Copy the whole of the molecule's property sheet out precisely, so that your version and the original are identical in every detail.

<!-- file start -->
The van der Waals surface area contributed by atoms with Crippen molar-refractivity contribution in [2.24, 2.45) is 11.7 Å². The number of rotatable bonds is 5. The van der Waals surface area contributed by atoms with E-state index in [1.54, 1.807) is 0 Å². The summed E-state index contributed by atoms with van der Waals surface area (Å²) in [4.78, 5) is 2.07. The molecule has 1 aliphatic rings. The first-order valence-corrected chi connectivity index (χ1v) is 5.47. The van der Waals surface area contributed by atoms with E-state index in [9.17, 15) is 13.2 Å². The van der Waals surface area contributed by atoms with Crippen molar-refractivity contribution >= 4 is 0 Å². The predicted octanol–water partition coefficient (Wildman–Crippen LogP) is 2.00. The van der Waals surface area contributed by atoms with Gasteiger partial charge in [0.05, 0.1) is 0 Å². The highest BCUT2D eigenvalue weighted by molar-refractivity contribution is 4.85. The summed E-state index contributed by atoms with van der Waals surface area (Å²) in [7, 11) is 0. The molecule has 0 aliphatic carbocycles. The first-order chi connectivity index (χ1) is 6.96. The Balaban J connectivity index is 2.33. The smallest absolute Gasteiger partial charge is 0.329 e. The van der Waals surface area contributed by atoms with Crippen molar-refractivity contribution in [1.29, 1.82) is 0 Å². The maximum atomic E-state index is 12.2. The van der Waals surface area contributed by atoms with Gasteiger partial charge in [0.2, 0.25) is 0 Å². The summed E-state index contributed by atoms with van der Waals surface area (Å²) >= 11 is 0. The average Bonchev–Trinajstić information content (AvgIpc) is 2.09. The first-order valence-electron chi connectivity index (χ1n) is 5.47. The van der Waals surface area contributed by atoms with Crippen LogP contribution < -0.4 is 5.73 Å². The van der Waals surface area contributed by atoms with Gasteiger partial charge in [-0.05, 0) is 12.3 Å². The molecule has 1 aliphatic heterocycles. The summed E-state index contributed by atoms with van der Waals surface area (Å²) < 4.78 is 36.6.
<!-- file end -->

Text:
The van der Waals surface area contributed by atoms with Crippen molar-refractivity contribution in [2.24, 2.45) is 11.7 Å². The number of rotatable bonds is 5. The van der Waals surface area contributed by atoms with E-state index in [1.54, 1.807) is 0 Å². The summed E-state index contributed by atoms with van der Waals surface area (Å²) in [4.78, 5) is 2.07. The molecule has 1 aliphatic rings. The first-order valence-corrected chi connectivity index (χ1v) is 5.47. The van der Waals surface area contributed by atoms with E-state index in [9.17, 15) is 13.2 Å². The van der Waals surface area contributed by atoms with Crippen molar-refractivity contribution >= 4 is 0 Å². The predicted octanol–water partition coefficient (Wildman–Crippen LogP) is 2.00. The van der Waals surface area contributed by atoms with Gasteiger partial charge in [0.05, 0.1) is 0 Å². The highest BCUT2D eigenvalue weighted by molar-refractivity contribution is 4.85. The summed E-state index contributed by atoms with van der Waals surface area (Å²) in [7, 11) is 0. The molecule has 0 aliphatic carbocycles. The first-order chi connectivity index (χ1) is 6.96. The Balaban J connectivity index is 2.33. The smallest absolute Gasteiger partial charge is 0.329 e. The van der Waals surface area contributed by atoms with Crippen molar-refractivity contribution in [1.29, 1.82) is 0 Å². The maximum atomic E-state index is 12.2. The van der Waals surface area contributed by atoms with Gasteiger partial charge in [0.2, 0.25) is 0 Å². The summed E-state index contributed by atoms with van der Waals surface area (Å²) >= 11 is 0. The average Bonchev–Trinajstić information content (AvgIpc) is 2.09. The first-order valence-electron chi connectivity index (χ1n) is 5.47. The van der Waals surface area contributed by atoms with Crippen LogP contribution < -0.4 is 5.73 Å². The van der Waals surface area contributed by atoms with Gasteiger partial charge in [-0.05, 0) is 12.3 Å². The molecule has 1 aliphatic heterocycles. The summed E-state index contributed by atoms with van der Waals surface area (Å²) < 4.78 is 36.6.